As a new employee of Neighborhood House, part of the onboarding experience for non-program staff is to job-shadow and work alongside colleagues in other program areas. We do this to get a full picture of what is happening within our programs and learn how we all work together to support those who come to us for help.
On this particular day, I was shadowing and working with our Food Support team. At the start of my shift, I received an overview of instructions from one of the full-time Food Intake Workers. I was ready to start handing out food and other necessities. The cars had begun to line up outside waiting for the Food Market to open while we prepared boxes of food for them inside. At 2 p.m., using a posted phone number, the waiting participants could begin to call in with their food requests and details. I was tasked with running food out to the people waiting in their cars and was amazed at the seamless process.
At the onset of Covid-19 in March 2020, Neighborhood House’s Food Market team restructured their operations overnight, going from a completely in-person shopping experience to a pre-packed box drive through method to protect our staff and participants. The process has since been very effective, but we hope to return soon to an in-person/hybrid model that lets participants hand-select their own food items.
While running food, I met Ada, who had walked up and waved me down from the sidewalk across the street. I walked over and I asked Ada if she needed help. She said, “Yes, but my English is not good. I’m not from here.” I nodded, saying that’s okay, ran back in to grab a clipboard, and worked with her carefully to get what she needed. Through the questioning process I discovered Ada was also in need of warm winter clothing, so I collected a few items left over from our winter gear distribution and offered her several options. She said she would take everything, as she had a daughter and son also in need of warm items like hats and gloves. I was moved. Ada said that she uses the Food Market often and appreciated the help.
Over the course of a year, Neighborhood House’s Food Market serves over 16,000 people with fresh, healthy and culturally appropriate food. Last year 816,508 pounds of food was distributed through our two food markets and Fresh Produce Pickups.
As things started to slow down a bit, we received a call from Marcel. He didn’t ask for anything extra, just what was included in the pre-packaged box (meat, eggs, dairy, vegetables, grains and other food staples). As I delivered the food, he had his truck backed up with the tailgate down and ready to go. I said to him, “Wow, thank you for being ready for me!” He said it was no big deal and began to tell me with a big smile about how much he appreciates the food we were giving him. I returned a smile and let him know we were happy to help.
Marcel then looked directly at me and asked me, “Is it okay that I gave you my previous address?” I looked at him, puzzled, and said I wasn’t sure what he meant. Still smiling, he gestured to the back of his truck and said, “I’m actually living in my truck right now. I lost my job and am living off from the food that I get from here. It’s just me, my truck and this little space heater here to keep me warm.”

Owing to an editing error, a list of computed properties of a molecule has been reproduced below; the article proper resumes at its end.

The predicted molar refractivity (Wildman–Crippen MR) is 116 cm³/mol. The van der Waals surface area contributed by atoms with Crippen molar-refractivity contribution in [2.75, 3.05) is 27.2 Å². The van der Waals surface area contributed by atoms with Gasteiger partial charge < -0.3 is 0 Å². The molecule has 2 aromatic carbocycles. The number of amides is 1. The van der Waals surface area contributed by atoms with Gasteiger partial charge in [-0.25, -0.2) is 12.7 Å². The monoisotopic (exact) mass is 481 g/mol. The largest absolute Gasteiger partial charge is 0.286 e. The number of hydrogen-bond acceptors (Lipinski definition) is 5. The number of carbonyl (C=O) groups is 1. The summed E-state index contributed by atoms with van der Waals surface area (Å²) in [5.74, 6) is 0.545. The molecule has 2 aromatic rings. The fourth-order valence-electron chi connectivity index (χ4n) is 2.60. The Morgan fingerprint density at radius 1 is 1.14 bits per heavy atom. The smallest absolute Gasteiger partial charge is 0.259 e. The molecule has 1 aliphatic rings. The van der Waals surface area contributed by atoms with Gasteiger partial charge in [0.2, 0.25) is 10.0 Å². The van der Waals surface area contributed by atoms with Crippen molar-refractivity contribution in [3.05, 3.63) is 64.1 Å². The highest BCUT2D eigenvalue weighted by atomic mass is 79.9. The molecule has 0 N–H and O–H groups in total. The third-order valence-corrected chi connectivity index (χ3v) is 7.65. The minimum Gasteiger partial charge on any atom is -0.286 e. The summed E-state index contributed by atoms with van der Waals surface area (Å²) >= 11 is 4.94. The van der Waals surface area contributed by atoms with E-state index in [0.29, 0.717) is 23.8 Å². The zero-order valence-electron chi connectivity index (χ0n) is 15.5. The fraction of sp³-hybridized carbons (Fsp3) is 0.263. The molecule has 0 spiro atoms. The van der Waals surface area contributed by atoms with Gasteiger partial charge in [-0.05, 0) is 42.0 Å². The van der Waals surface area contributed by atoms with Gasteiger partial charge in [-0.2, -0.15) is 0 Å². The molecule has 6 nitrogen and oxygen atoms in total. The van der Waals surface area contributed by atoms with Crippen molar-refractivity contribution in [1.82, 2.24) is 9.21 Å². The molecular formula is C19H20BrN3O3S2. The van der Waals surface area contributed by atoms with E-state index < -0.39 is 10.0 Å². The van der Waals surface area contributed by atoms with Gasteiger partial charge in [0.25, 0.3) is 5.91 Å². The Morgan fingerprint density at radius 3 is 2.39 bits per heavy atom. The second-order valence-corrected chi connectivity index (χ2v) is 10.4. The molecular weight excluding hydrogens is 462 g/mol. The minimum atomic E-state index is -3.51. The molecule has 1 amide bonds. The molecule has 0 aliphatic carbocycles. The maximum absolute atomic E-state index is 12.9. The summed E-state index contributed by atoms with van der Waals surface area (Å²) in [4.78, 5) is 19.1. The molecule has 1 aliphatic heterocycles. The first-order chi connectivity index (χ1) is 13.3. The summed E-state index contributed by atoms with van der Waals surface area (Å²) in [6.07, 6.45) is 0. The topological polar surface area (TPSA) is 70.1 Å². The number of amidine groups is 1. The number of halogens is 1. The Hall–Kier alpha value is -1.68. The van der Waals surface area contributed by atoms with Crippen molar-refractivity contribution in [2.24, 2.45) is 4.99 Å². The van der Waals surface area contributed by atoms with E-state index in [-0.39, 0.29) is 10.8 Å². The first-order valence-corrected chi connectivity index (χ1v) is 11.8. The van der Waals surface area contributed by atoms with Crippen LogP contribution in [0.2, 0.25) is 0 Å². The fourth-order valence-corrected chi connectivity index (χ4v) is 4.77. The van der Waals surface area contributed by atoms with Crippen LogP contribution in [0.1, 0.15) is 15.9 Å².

I was shocked. I almost forgot the question he asked me. “Yes,” I said quickly, trying to contain my emotions and process what he had told me. “Yes, that is fine,” I said. He then went on to tell me he thought a recent job interview had gone well and had others lined up for next week and that things were looking up. He then
received a phone call. He said he had to go – “It might be another job calling” – and I wished him well and good luck as he left.
I left the conversation wishing I could have spoken with Marcel longer, but was thankful for the chance to meet and help him. The importance of the work we do at Neighborhood House and in the Food Markets became even more clear to me, whether it is supporting someone like Marcel who hopefully has a short-term need, or someone like Ada who uses the Food Market more often and long-term.
This year we are all seeing inflation and supply-chain issues that cause additional barriers for people to afford the food they so desperately need. Meal staples for our pre-packed boxes like meat, dairy, fresh produce and grains continue to be costly, scarce or unavailable. The rising costs of food have also created barriers for Neighborhood House. Items that used to be free or of low-cost for our Food Markets are more expensive than ever. From February 28 to April 10, Neighborhood House participates annually in Minnesota FoodShare’s statewide campaign, collecting monetary donations and in-kind food donations to support our Food Support program. Gifts made during Neighborhood House’s March Food Drive, will have increased impact as Minnesota FoodShare matches a portion of what we raise.
As we move through March Food Drive, and reflecting on my recent experience in the Food Market, I feel even more driven to share about the impactful work of Neighborhood House in the community and its mission to fight hunger in St. Paul. I am so proud and grateful that Neighborhood House incorporates hands-on program experience into the onboarding process for non-program staff. Volunteer work is something that is continuously encouraged at Neighborhood House for all staff. It is part of what makes us who we are and what drives us to do this work every day.
– Becki Lonnquist, Communications & Content Specialist at Neighborhood House